It seems that this summer is the one for retirements as far as football is concerned.
Sir Alex Ferguson, Michael Owen and Jamie Carragher are high profile names in the game who will now be looking for other things to do once the middle of August comes around.
Even on a local scale we have seen Northampton Town defender Clarke Carlisle hang up his boots this week.
Football, certainly in the top flight in this country, is heading into a new era. The players I have grown up watching are moving aside and the next generation is coming through. It makes it as fascinating as ever.
But it was the announcement from David Beckham that he was retiring from playing that struck a chord with me.
I have written in these columns before that I have a big England fan and that remains the case. Whenever the bank account allows, I try to get to Wembley as much as possible to see the Three Lions (paying £40 or £50 is a pleasure compared to listening to some of the pundits on the television).
And while it is fair to say that the English national side hasn’t exactly flourished since I first took an interest in football in the late 1980s, there have been players who have become heroes for me. Gary Lineker, Alan Shearer and Paul Gascoigne are good examples.
But Beckham topped the lot as far as I was concerned.
Unlike some, I have always been able to look far beyond what club each player represents. To me, when they pulled on the white shirt they were England players and nothing else.
And every time Beckham pulled on that shirt, you knew it meant the world to him.
The fact that he had and, to a certain extent, still does have incredible ability always helped. But what he lacked in certain areas, he more than made up for in terms of passion and commitment to his country.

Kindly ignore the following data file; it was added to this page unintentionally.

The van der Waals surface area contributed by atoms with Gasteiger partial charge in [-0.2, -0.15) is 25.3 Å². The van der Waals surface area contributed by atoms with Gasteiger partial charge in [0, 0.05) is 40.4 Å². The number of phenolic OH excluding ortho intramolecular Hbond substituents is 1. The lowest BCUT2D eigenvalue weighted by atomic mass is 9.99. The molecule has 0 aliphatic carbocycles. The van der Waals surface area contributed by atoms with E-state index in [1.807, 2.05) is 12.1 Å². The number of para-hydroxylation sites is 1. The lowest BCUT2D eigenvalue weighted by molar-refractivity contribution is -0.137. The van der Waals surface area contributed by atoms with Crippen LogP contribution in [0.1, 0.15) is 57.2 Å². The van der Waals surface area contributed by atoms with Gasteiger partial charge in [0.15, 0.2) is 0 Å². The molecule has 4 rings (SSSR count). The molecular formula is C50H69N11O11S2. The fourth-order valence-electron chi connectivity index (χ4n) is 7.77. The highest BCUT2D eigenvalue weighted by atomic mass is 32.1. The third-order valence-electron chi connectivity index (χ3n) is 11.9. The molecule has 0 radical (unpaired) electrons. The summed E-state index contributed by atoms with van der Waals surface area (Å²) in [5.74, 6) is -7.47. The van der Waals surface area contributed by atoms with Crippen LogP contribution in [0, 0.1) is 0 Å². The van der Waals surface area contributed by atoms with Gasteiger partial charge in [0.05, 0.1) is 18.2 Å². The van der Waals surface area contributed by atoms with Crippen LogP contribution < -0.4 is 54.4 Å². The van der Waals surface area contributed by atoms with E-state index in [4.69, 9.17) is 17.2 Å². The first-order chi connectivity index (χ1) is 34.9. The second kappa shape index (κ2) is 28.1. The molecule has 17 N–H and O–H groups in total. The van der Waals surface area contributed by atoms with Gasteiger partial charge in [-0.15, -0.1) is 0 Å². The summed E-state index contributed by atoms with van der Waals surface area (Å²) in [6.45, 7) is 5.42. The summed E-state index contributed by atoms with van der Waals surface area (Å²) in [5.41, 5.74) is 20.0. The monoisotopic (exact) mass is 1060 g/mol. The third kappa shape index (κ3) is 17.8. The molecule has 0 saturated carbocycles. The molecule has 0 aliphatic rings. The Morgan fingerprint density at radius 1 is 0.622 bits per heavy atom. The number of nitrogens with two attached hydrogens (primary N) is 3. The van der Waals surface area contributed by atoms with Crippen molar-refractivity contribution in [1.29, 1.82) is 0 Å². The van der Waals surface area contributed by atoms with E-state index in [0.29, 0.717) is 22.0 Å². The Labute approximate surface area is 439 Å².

I always thought that was a given for any footballer. I always thought that if you were selected to play for your country then that was the pinnacle. Unfortunately, money and greed and the power of the Premier League in this country has ensured that is not always the case any more.
But Beckham bucked the trend. He will be, for a long time, one of the richest footballers to have ever lived. However, all the wealth in the world never prevented him from representing England in the way every player should.
He learned quickly from his only real mistake in an England shirt when he was sent off against Argentina in the 1998 World Cup.
He bounced back, got his redemption against that particular opponent and eventually took things to the next level with ‘that free-kick’ (I am sure every England fan remembers where they were that day).
The only one regret for Beckham and the fans was that he never got the chance to lift a trophy in the England shirt, although it wasn’t for the lack of trying on his part. And, if it’s any consolation, it will be some time before any England captain does.
But whether you liked him or loathed him, no-one can say to me that he didn’t care about playing for his country.
I, like many others, will regard him as a true England legend – a tag he has earned. Many others could (but probably won’t) learn a lot from him.